[LEFT FIELD] Maybe Monday isn't the best night to host an underground, experimental-music showcase, particularly one that starts wicked late. But a new weekly called Humans' Night has been getting folks into the brick catacomb of Branx until damn near closing time, transfixing them with artists whose names you've probably never heard.
It happened my first night there. Tired and turned off by some cutesy electro-pop band upstairs at Rotture, I headed down to Branx hoping for a drink and some dark seclusion (the two clubs share the bi-level space that once housed Loveland). Instead, I found myself in the midst of Humans' Night—named in response to Ladd's Inn's "Man's Night," where only dudes get drink specials. It just so happened that one of my new favorite local acts, ambient glitch-hop project Gulls, was playing. And a similarly intriguing gentleman, Tony York (known as Audiocrip), was headlining. I spent the next hungover morning bumping glitched-out beats from Audiocrip's MySpace page, glad as all hell I decided to miss the last bus.
The night owls to thank for Humans' Night are John Root, a classically nerdish fellow who sports fabulous Coke-bottle glasses, and Spencer Doran. The pair started the month-old weekly as a freeform DJ night, and their own sets include anything from post-punk à la the Pop Group to dance queen Grace Jones, dub-disco to out-jazz. Doran says Humans' Night offers them an outlet for DJing where they don't have to "stress about BPMs or deal with [an] annoying, coked-up girl's Prince requests and all that usual DJ bullshit." He adds, "[It was] just a way for our friends to all get together and drink for cheap with good records playing."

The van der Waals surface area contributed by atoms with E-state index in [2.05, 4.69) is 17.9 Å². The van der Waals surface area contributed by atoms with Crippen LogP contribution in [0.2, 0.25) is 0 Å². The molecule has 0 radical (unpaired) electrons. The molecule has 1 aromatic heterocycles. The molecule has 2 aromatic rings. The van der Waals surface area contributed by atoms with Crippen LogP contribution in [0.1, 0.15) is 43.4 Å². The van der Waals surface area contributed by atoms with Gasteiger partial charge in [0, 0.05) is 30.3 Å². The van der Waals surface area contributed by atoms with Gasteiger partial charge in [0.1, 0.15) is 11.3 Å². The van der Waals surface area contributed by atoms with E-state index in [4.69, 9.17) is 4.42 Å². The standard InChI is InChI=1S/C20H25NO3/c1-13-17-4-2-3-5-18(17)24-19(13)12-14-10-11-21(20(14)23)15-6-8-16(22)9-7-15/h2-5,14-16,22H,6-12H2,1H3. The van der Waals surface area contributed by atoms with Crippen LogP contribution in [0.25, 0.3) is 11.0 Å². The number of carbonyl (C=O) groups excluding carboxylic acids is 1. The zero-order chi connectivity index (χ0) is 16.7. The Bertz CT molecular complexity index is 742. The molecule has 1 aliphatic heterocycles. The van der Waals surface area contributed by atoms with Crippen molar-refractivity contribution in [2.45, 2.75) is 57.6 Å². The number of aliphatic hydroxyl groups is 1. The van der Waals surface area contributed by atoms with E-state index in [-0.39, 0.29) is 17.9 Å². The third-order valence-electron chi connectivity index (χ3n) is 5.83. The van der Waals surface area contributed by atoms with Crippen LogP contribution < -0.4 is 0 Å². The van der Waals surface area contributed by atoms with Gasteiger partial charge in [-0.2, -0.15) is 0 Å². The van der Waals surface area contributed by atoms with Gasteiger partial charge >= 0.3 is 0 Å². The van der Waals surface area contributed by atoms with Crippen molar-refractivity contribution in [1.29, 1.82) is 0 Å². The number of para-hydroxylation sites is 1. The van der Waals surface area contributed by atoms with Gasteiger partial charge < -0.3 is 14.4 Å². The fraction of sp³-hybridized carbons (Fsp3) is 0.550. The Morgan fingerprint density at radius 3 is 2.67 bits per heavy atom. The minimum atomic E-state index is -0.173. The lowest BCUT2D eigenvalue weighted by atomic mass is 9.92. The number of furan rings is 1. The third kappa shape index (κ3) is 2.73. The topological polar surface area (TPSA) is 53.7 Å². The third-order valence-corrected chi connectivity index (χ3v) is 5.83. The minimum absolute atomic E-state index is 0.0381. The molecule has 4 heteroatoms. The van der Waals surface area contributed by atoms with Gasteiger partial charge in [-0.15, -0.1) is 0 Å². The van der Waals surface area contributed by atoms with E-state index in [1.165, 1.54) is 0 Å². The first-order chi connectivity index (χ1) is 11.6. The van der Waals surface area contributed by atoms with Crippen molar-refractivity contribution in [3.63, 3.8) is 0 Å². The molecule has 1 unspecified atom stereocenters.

"There [are] no rules," Root throws in. "No real theme or audience we're catering to."
And the live-performance aspect of the night is something that just "took off," says Doran, after they began inviting local and touring acts to join them. Indeed: This Monday's Humans' Night (which will take place upstairs at Rotture) features local experimental stalwarts Smegma as well Seattle-based thrash-master Eric Ostrowski and the insanely prolific John Wiese—likewise a noise legend, and one who rarely visits Portland.
On this path, Doran's "took off" may end up an understatement. .